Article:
Oomycete small RNAs bind to the plant RNA-induced silencing complex for virulence

  1. Florian Dunker
  2. Adriana Trutzenberg
  3. Jan S Rothenpieler
  4. Sarah Kuhn
  5. Reinhard Pröls
  6. Tom Schreiber
  7. Alain Tissier
  8. Ariane Kemen
  9. Eric Kemen
  10. Ralph Hückelhoven
  11. Arne Weiberg  Is a corresponding author
  1. Ludwig Maximilian University of Munich, Germany
  2. Technical University of Munich, Germany
  3. Leibniz Institute of Plant Biochemistry, Germany
  4. University of Tübingen, Germany

Abstract

The exchange of small RNAs (sRNAs) between hosts and pathogens can lead to gene silencing in the recipient organism, a mechanism termed cross-kingdom RNAi (ck-RNAi). While fungal sRNAs promoting virulence are established, the significance of ck-RNAi in distinct plant pathogens is not clear. Here, we describe that sRNAs of the pathogen Hyaloperonospora arabidopsidis, which represents the kingdom of oomycetes and is phylogenetically distant from fungi, employ the host plant's Argonaute (AGO)/RNA-induced silencing complex for virulence. To demonstrate H. arabidopsidis sRNA (HpasRNA) functionality in ck-RNAi, we designed a novel CRISPR endoribonuclease Csy4/GUS reporter that enabled in situ visualization of HpasRNA-induced target suppression in Arabidopsis. The significant role of HpasRNAs together with AtAGO1 in virulence was revealed in plant atago1 mutants and by transgenic Arabidopsis expressing a short-tandem-target-mimic to block HpasRNAs, that both exhibited enhanced resistance. HpasRNA-targeted plant genes contributed to host immunity, as Arabidopsis gene knockout mutants displayed quantitative enhanced susceptibility.

Data availability

Sequencing data have been deposited in NCBI SRA (PRJNA395139).

The following data sets were generated

Article and author information

Author details

  1. Florian Dunker

    Genetics, Ludwig Maximilian University of Munich, Martinsried, Germany
    Competing interests
    The authors declare that no competing interests exist.
  2. Adriana Trutzenberg

    Genetics, Ludwig Maximilian University of Munich, Martinsried, Germany
    Competing interests
    The authors declare that no competing interests exist.
  3. Jan S Rothenpieler

    Genetics, Ludwig Maximilian University of Munich, Martinsried, Germany
    Competing interests
    The authors declare that no competing interests exist.
    ORCID icon "This ORCID iD identifies the author of this article:" 0000-0001-8892-8230
  4. Sarah Kuhn

    Genetics, Ludwig Maximilian University of Munich, Martinsried, Germany
    Competing interests
    The authors declare that no competing interests exist.
  5. Reinhard Pröls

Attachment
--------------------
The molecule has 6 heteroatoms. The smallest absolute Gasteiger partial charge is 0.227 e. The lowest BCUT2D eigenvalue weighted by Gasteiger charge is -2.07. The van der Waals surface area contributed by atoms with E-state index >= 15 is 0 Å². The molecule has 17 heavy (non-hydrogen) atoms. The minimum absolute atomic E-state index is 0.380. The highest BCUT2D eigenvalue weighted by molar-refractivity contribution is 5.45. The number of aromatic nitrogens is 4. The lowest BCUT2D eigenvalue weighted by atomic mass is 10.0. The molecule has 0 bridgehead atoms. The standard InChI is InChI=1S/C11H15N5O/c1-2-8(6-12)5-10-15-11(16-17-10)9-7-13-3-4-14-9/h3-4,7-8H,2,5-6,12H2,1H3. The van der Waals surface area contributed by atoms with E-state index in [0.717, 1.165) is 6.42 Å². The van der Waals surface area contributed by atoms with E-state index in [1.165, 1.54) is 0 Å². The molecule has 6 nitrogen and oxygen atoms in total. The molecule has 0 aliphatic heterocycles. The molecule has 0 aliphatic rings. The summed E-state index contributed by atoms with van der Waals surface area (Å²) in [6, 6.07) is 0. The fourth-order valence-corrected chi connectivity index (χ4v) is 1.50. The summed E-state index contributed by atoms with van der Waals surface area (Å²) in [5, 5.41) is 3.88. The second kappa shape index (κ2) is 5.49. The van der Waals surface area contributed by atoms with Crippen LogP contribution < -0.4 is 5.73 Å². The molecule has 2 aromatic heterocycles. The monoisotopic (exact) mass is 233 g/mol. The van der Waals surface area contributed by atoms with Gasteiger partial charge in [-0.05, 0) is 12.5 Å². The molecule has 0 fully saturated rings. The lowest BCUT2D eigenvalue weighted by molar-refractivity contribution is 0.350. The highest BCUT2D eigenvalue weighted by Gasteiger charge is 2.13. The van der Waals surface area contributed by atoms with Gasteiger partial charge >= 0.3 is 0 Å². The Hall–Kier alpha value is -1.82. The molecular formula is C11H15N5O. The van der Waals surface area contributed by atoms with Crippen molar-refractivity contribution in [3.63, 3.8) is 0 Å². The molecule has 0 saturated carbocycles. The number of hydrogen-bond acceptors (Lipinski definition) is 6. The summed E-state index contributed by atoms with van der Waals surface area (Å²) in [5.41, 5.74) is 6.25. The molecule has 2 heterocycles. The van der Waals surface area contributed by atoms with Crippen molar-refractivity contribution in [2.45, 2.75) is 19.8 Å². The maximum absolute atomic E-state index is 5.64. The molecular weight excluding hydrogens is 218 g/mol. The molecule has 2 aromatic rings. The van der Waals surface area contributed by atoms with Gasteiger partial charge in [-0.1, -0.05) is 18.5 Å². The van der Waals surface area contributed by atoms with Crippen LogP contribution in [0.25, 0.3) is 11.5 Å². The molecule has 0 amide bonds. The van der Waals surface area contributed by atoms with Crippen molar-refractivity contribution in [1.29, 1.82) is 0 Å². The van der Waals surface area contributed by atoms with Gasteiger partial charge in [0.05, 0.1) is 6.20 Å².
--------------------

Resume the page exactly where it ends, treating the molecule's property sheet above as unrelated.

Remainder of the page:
Phytopathology, School of Life Sciences Weihenstephan, Technical University of Munich, Freising, Germany
    Competing interests
    The authors declare that no competing interests exist.
  6. Tom Schreiber

    Department of Cell and Metabolic Biology, Leibniz Institute of Plant Biochemistry, Halle, Germany
    Competing interests
    The authors declare that no competing interests exist.
  7. Alain Tissier

    Department of Cell and Metabolic Biology, Leibniz Institute of Plant Biochemistry, Halle, Germany
    Competing interests
    The authors declare that no competing interests exist.
  8. Ariane Kemen

    Center for Plant Molecular Biology, University of Tübingen, Tübingen, Germany
    Competing interests
    The authors declare that no competing interests exist.
  9. Eric Kemen

    Center for Plant Molecular Biology, University of Tübingen, Tübingen, Germany
    Competing interests
    The authors declare that no competing interests exist.
  10. Ralph Hückelhoven

    Phytopathology, School of Life Sciences Weihenstephan, Technical University of Munich, Freising, Germany
    Competing interests
    The authors declare that no competing interests exist.
  11. Arne Weiberg

    Genetics, Ludwig Maximilian University of Munich, Martinsried, Germany
    For correspondence
    a.weiberg@lmu.de
    Competing interests
    The authors declare that no competing interests exist.
    ORCID icon "This ORCID iD identifies the author of this article:" 0000-0003-4300-4864

Funding

Deutsche Forschungsgemeinschaft (WE 5707/1-1)

  • Arne Weiberg

The funders had no role in study design, data collection and interpretation, or the decision to submit the work for publication.

Reviewing Editor

  1. Axel A Brakhage, Hans Knöll Institute, Germany

Version history

  1. Received: February 17, 2020
  2. Accepted: May 21, 2020
  3. Accepted Manuscript published: May 22, 2020 (version 1)
  4. Accepted Manuscript updated: May 26, 2020 (version 2)
  5. Version of Record published: June 16, 2020 (version 3)

Copyright

© 2020, Dunker et al.